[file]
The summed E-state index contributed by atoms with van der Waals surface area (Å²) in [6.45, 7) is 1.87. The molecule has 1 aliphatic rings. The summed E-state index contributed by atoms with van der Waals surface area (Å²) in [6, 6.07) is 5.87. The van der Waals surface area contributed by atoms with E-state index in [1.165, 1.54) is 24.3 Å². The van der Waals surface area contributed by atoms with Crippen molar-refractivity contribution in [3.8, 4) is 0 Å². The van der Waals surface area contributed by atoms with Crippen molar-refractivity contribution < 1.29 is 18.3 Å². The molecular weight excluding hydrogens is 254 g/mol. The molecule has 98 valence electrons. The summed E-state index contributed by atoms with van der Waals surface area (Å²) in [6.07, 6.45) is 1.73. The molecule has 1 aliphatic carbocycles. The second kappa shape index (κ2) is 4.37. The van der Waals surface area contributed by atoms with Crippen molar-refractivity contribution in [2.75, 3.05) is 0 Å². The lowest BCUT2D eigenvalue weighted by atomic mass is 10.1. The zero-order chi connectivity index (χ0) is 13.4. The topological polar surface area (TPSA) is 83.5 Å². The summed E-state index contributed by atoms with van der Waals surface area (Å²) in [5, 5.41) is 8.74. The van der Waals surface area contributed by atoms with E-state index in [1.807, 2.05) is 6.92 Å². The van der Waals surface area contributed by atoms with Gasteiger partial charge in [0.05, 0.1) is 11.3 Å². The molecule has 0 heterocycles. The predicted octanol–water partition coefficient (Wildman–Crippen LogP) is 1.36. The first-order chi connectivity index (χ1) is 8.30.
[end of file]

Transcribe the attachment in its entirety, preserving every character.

The summed E-state index contributed by atoms with van der Waals surface area (Å²) in [6.45, 7) is 1.87. The molecule has 1 aliphatic rings. The summed E-state index contributed by atoms with van der Waals surface area (Å²) in [6, 6.07) is 5.87. The van der Waals surface area contributed by atoms with E-state index in [1.165, 1.54) is 24.3 Å². The van der Waals surface area contributed by atoms with Crippen molar-refractivity contribution in [3.8, 4) is 0 Å². The van der Waals surface area contributed by atoms with Crippen molar-refractivity contribution < 1.29 is 18.3 Å². The molecular weight excluding hydrogens is 254 g/mol. The molecule has 98 valence electrons. The summed E-state index contributed by atoms with van der Waals surface area (Å²) in [6.07, 6.45) is 1.73. The molecule has 1 aliphatic carbocycles. The second kappa shape index (κ2) is 4.37. The van der Waals surface area contributed by atoms with Crippen molar-refractivity contribution in [2.75, 3.05) is 0 Å². The lowest BCUT2D eigenvalue weighted by atomic mass is 10.1. The zero-order chi connectivity index (χ0) is 13.4. The topological polar surface area (TPSA) is 83.5 Å². The summed E-state index contributed by atoms with van der Waals surface area (Å²) in [5, 5.41) is 8.74. The van der Waals surface area contributed by atoms with E-state index in [1.807, 2.05) is 6.92 Å². The van der Waals surface area contributed by atoms with Gasteiger partial charge in [0.05, 0.1) is 11.3 Å². The molecule has 0 heterocycles. The predicted octanol–water partition coefficient (Wildman–Crippen LogP) is 1.36. The first-order chi connectivity index (χ1) is 8.30.